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Taking it to the Streets

City studies professor Susannah Bunce engages students during Learning in Community Service, an off-campus course taught at a local community agency.

Professor Girish Daswani is an expert on socio-cultural issues in Ghana researching the impact of Pentecostal Christianity in the West African nation as well as the Ghanaian diaspora in the U.K. But the anthropologist’s interest in religion and migration in urban contexts also extends to communities right next door to UTSC. 

In 2009 Daswani, along with fellow Anthropology professor Maggie Cummings and their colleague Professor Susannah Bunce (Geography/City Studies), received funding for a project in Kingston-Galloway-Orton Park, designated by the City of Toronto as a priority neighbourhood for renewal. Their grant from the Centre of Excellence for Research on Immigration and Settlement (CERIS) will yield a study examining residential settlement patterns and the sense of belonging and identity among newcomers.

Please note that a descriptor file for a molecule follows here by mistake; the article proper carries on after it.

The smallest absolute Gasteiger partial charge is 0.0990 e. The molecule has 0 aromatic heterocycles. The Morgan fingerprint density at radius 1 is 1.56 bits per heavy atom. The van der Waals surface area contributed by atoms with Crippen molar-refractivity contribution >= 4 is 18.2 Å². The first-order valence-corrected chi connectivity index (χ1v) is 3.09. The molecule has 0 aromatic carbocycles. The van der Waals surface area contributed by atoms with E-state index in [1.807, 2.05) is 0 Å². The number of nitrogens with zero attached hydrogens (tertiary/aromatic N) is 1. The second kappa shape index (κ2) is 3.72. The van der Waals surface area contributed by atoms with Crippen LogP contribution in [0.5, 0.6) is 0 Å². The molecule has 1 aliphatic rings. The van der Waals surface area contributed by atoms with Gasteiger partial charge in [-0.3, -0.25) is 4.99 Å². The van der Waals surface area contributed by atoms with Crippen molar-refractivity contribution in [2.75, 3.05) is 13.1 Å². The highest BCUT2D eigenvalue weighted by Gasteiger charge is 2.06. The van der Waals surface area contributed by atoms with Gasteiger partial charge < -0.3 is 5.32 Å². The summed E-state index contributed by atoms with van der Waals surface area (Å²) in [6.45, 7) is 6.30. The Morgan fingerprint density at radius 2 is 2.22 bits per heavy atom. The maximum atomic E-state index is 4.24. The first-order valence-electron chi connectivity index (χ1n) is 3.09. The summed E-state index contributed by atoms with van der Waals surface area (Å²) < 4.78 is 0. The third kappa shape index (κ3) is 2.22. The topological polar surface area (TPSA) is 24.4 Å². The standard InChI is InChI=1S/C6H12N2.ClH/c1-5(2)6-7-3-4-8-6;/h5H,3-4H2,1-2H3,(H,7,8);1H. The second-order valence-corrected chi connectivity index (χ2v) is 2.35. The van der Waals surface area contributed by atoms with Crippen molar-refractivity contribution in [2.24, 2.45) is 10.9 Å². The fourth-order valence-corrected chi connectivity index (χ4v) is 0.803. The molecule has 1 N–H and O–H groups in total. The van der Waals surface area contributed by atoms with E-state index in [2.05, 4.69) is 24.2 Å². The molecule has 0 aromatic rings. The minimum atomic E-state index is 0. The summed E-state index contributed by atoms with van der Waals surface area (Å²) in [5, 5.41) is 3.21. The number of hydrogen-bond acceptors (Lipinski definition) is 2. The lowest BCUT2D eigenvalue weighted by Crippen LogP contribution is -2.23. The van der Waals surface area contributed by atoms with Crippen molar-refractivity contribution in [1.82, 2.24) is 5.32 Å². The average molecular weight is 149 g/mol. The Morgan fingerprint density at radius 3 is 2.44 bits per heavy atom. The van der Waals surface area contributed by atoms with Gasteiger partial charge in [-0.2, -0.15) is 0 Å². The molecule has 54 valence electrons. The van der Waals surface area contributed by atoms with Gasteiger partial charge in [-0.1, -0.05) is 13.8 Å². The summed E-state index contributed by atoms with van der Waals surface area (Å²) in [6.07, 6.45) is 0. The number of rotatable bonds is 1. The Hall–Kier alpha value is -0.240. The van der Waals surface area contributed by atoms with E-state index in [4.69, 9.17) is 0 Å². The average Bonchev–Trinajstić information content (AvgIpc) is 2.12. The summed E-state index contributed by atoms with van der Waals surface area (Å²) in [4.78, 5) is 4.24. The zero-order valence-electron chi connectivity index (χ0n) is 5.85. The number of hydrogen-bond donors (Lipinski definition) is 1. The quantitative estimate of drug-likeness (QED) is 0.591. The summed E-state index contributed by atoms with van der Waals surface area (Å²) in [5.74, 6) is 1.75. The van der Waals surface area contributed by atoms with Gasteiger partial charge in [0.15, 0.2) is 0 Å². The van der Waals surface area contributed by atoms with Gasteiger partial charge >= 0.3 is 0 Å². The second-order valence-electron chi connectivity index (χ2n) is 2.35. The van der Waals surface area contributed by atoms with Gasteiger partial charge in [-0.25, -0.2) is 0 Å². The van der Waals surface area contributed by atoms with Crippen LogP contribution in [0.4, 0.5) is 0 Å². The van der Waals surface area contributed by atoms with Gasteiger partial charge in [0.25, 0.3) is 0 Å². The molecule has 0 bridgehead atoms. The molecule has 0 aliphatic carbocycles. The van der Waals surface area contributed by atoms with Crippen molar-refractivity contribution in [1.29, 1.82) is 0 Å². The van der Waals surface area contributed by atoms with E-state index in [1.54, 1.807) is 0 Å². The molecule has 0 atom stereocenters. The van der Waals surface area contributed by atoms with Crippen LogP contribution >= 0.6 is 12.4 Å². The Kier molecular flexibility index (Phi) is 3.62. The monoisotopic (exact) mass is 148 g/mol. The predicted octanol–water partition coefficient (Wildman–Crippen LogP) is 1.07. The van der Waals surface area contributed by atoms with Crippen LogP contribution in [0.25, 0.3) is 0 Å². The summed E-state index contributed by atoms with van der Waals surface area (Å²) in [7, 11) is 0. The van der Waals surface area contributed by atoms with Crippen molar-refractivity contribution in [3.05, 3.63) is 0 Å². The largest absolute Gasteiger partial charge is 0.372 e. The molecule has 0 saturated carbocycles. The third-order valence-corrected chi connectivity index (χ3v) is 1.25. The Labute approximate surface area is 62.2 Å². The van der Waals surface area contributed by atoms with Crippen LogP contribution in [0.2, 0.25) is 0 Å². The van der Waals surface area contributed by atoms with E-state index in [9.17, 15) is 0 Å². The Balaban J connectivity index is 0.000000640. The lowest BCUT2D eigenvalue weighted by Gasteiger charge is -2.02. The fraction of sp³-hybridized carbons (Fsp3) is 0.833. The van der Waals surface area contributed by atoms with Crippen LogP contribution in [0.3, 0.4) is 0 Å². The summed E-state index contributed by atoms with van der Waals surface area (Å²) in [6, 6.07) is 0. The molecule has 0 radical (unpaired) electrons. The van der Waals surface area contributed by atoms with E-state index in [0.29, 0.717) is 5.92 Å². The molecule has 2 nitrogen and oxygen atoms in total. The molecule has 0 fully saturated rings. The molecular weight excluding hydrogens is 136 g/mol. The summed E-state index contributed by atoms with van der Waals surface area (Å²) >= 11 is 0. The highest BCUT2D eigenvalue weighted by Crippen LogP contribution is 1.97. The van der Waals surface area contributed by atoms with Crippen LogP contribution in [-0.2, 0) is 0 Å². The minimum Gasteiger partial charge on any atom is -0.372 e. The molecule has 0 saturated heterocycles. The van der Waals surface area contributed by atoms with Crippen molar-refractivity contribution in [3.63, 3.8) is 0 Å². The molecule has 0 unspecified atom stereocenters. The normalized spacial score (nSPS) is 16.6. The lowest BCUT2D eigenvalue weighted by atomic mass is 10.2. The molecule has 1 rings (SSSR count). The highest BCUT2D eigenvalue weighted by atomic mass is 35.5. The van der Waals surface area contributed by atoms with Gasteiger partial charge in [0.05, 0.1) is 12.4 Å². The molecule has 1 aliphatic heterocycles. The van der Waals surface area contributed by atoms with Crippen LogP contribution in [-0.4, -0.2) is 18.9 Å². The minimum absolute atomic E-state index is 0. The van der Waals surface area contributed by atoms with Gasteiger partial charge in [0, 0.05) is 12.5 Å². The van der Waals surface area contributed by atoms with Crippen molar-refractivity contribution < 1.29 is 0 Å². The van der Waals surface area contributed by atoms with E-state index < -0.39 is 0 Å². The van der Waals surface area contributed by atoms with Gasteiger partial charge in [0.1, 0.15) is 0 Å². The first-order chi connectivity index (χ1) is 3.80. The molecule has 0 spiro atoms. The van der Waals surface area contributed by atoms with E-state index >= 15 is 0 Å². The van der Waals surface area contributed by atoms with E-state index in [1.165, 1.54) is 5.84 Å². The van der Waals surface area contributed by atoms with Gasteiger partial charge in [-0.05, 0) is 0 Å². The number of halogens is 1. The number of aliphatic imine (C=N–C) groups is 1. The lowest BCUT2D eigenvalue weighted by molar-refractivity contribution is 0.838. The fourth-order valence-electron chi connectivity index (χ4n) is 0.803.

Fieldwork is being conducted by an interdisciplinary team of City Studies and Anthropology students. “This is a way to give students experience in doing research and to create more engagement between the university and the community,” says Daswani. “We hope the results will inform future development projects.” 

Meanwhile, Professor Bunce is spearheading another City Studies project in the same neighbourhood: Learning in Community Service, the first-ever service learning program offered by Social Sciences. Inaugurated in the summer of 2009, the program is centred in the engagement office of a local United Way initiative, Action for Neighbourhood Change. 

Sharing space with East Scarborough Storefront – a hub for social services programming – and the community association Residents Rising, students volunteer with local charitable and service agencies, then bring that experience back to their off campus base for classroom discussion and further research. 

“This project breaks down the boundaries between academia and a neighbourhood that has been historically marginalized,” says Bunce. “Students investigate such issues as who has decision-making power or sets agendas, the effectiveness of community collaborations, and the quality and conditions of housing settlements – all the issues that are relevant to those who develop policy and provide community services. In turn, the Community benefits from students’ assistance and research.” 

Learn more on YouTube.

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